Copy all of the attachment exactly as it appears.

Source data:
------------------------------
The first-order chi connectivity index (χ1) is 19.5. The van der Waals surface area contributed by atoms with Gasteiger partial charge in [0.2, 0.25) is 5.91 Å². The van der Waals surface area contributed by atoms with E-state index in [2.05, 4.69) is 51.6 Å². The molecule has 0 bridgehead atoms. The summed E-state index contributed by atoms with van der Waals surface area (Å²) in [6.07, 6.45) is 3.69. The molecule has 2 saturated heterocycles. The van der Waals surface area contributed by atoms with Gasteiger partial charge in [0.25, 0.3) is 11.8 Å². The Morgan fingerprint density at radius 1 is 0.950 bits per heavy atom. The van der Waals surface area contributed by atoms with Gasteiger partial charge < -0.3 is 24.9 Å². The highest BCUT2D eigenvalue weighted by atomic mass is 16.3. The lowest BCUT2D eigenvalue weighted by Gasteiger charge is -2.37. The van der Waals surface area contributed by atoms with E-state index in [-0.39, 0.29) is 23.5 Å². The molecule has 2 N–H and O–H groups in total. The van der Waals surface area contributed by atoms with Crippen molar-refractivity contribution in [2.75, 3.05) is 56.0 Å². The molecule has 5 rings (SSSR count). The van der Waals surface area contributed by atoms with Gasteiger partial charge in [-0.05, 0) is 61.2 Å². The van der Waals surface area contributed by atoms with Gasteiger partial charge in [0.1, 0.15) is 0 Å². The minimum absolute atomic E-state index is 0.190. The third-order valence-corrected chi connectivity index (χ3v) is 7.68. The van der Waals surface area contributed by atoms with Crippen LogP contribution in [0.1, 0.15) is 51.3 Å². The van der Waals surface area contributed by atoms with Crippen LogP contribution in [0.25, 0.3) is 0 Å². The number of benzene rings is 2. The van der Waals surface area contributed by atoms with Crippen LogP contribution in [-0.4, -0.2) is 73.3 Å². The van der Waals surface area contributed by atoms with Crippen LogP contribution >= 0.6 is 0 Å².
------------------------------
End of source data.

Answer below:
The first-order chi connectivity index (χ1) is 19.5. The van der Waals surface area contributed by atoms with Gasteiger partial charge in [0.2, 0.25) is 5.91 Å². The van der Waals surface area contributed by atoms with E-state index in [2.05, 4.69) is 51.6 Å². The molecule has 0 bridgehead atoms. The summed E-state index contributed by atoms with van der Waals surface area (Å²) in [6.07, 6.45) is 3.69. The molecule has 2 saturated heterocycles. The van der Waals surface area contributed by atoms with Gasteiger partial charge in [0.25, 0.3) is 11.8 Å². The Morgan fingerprint density at radius 1 is 0.950 bits per heavy atom. The van der Waals surface area contributed by atoms with Gasteiger partial charge < -0.3 is 24.9 Å². The highest BCUT2D eigenvalue weighted by atomic mass is 16.3. The lowest BCUT2D eigenvalue weighted by Gasteiger charge is -2.37. The van der Waals surface area contributed by atoms with E-state index in [-0.39, 0.29) is 23.5 Å². The molecule has 2 N–H and O–H groups in total. The van der Waals surface area contributed by atoms with Crippen molar-refractivity contribution in [2.75, 3.05) is 56.0 Å². The molecule has 5 rings (SSSR count). The van der Waals surface area contributed by atoms with Gasteiger partial charge in [-0.05, 0) is 61.2 Å². The van der Waals surface area contributed by atoms with Gasteiger partial charge in [0.1, 0.15) is 0 Å². The minimum absolute atomic E-state index is 0.190. The third-order valence-corrected chi connectivity index (χ3v) is 7.68. The van der Waals surface area contributed by atoms with Crippen LogP contribution in [0.1, 0.15) is 51.3 Å². The van der Waals surface area contributed by atoms with Crippen LogP contribution in [0.25, 0.3) is 0 Å². The number of benzene rings is 2. The van der Waals surface area contributed by atoms with Crippen LogP contribution in [-0.4, -0.2) is 73.3 Å². The van der Waals surface area contributed by atoms with Crippen LogP contribution >= 0.6 is 0 Å².